Under the producing- and writing skills of Ann Hui and John Chan, Allen Fong returned after a 7 year absence, shooting A Little-Life Opera in China. And much feels familiar as Fong's static camera tells a whole lot but it gets him into a little into trouble this time around as it takes a while for even the low-key storytelling to ignite. When it does, we're treated to quite a compelling view on the aspects of opera within a poor performing troupe. Childhood love blossoms again between characters of now different financial status and Fong confidently captures how the decline of traditional Peking opera makes the older generation hesitant to pass the talent onto the young. If you've appreciated what Allen stylistically put into his prior movies, A Little-Life Opera won't disappoint. It's not as perfect, that's its problem. With Winston Chao and Yeung Kwai Mi.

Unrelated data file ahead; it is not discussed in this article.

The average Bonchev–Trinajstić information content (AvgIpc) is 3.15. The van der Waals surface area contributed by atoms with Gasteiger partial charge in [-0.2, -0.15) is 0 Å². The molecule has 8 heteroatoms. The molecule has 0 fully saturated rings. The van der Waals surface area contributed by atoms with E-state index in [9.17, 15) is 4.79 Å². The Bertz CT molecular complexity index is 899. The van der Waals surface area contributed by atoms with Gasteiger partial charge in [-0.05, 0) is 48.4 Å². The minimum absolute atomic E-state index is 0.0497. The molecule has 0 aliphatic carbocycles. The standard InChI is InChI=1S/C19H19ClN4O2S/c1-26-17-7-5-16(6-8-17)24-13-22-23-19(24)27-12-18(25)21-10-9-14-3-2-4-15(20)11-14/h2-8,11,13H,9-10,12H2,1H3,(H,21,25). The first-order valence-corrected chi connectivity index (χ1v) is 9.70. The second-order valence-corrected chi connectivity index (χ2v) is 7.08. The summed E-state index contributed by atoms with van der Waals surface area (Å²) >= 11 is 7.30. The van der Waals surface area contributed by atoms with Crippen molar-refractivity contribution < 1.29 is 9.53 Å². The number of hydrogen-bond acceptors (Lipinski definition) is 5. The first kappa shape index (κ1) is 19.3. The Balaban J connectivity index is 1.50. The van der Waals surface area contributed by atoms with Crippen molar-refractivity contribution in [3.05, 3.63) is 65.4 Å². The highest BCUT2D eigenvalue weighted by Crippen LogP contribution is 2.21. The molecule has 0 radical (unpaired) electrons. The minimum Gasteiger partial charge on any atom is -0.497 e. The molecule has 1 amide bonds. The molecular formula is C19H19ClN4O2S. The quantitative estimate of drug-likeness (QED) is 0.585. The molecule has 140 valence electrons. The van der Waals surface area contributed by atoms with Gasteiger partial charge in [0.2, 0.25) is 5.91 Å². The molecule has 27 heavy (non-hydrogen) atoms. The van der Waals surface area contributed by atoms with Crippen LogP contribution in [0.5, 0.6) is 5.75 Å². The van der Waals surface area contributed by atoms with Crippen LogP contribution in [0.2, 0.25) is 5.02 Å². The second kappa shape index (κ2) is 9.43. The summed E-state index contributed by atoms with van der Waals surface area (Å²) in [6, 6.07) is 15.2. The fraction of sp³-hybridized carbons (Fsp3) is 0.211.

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Little Red Flowers (2006) Directed by: Zhang Yuan

KENNETH'S REVIEW: Something new, something light, something different, something safe made by Zhang Yuan in the form of Little Red Flowers? In the end, he chooses to keep up appearances by keeping his train of thoughts of thinking for yourself, oppose systems and not become a robot. The theme is represented by a daycare consisting of Government Official children in post-revolution Beijing and its free thinker is new arrival Qiang (a brilliant Bowen Dong) who is immediately at odds with the strict system that has its "rewards" in the form of little red flowers. Zhang Yuan does step back from a loose, documentary style often associated with his works (and he was a documentarian once to boot) to deliver a slick frame but nothing at the expense of losing who he is. No, style is amped to suitable degree instead, mostly through the usage of low angles to represent the world view of the children. Some of them being very well immersed in the well-oiled machine of the daycare where basically robots are bred. It's not even thinking outside of the box that is Zhang's concern, it's the about the option to think period! If you don't, you get the privilege of being totally stressed out, publicly humiliated and sporadically you see total apathy/evil grow in the kids thanks to the system. The kids don't know, the adults barely either. It's a system.